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Security tight ahead of Stockholm Nobel bash

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Security tight ahead of Stockholm Nobel bash
Swedish royals at the Nobel Banquet in 2014. Photo: Fredrik Sandberg/TT
11:04 CET+01:00
Sweden's security police are gearing up for the huge Nobel Prize award ceremonies next week, which will see royals, international star academics and foreign dignitaries descend on Stockholm.

Sweden's annual Nobel Prize award ceremony, and much-anticipated royal banquet, is taking place next week, less than a month after the country raised its terror threat alert to historically high levels.

But the national security police, Säpo, said that it would not be stepping up security more than usual for the internationally high-profile event in Stockholm, which is set to welcome more than a thousand guests including foreign ambassadors and politicians.

"We have a very high security level every year. It's one of the most prioritized events of the year," press spokesperson Fredrik Milder told The Local on Thursday.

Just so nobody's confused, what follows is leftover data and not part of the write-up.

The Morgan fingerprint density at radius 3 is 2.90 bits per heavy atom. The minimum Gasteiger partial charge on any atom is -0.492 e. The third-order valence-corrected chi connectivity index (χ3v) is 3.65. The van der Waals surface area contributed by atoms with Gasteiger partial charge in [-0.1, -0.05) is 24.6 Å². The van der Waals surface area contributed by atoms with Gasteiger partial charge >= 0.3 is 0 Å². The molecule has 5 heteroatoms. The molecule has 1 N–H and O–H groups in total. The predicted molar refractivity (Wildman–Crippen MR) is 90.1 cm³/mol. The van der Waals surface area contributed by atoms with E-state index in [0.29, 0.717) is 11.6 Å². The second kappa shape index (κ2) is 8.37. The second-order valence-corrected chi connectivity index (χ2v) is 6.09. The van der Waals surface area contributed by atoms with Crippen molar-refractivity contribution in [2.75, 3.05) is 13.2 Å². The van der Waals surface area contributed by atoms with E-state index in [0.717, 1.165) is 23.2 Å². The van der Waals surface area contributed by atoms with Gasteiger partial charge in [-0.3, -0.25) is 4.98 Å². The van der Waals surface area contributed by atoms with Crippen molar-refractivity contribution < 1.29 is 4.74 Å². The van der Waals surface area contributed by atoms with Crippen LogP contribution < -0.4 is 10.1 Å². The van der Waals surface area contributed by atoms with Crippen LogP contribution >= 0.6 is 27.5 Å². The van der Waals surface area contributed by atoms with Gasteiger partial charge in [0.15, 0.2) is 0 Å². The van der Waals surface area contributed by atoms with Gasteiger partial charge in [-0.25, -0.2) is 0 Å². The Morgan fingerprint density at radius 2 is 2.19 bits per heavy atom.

Although Nobel Week formally kicks off on December 6th with press conferences by this year's laureates in literature, medicine, economics, physics and chemistry, the most anticipated part of the week is the award ceremony and Nobel Banquet at Stockholm's City Hall on Thursday.

The Nobel Peace Prize is handed out in Oslo on December 10th.

READ ALSO: Seven fun facts about Sweden's Nobel winner


Police outside the Swedish parliament last month. Photo: Tomas Oneborg/SvD/TT

In Stockholm, background checks are being carried out on around 700-800 staff – including waiting staff and people behind the scenes – hired to make sure the event runs smoothly, giving police the power to examine the workers' record and to weed out any potential security risks.

"It means that the person who wants to work during Nobel Week gives their permission to let us run a background check. If we find anything we tell the person and they get to choose whether or not to proceed with their application," said Milder.

Säpo also informs the Nobel Banquet organizers, who decide whether or not to allow the person to work. Milder added: "It's not the case that the security police ends someone's employment."

However, he told The Local that claims in Swedish media – perhaps feeling jittery about the perceived threat of terror attacks – of extra checks in light of the raised threat level were not true.

"We do this every year and for all major events in Sweden. To us, there is nothing unusual about this."

Säpo raised Sweden's national terror threat to 'high' (or 'four' on a five-point scale where five is 'very high') on November 18th after it revealed police were searching for a man believed to be planning an attack in the Nordic country. The suspect was later freed of all accusations, but the threat level was not lowered.

"Right now it's at a high level. I can't speculate on what's it going to look like in the future," said Milder.

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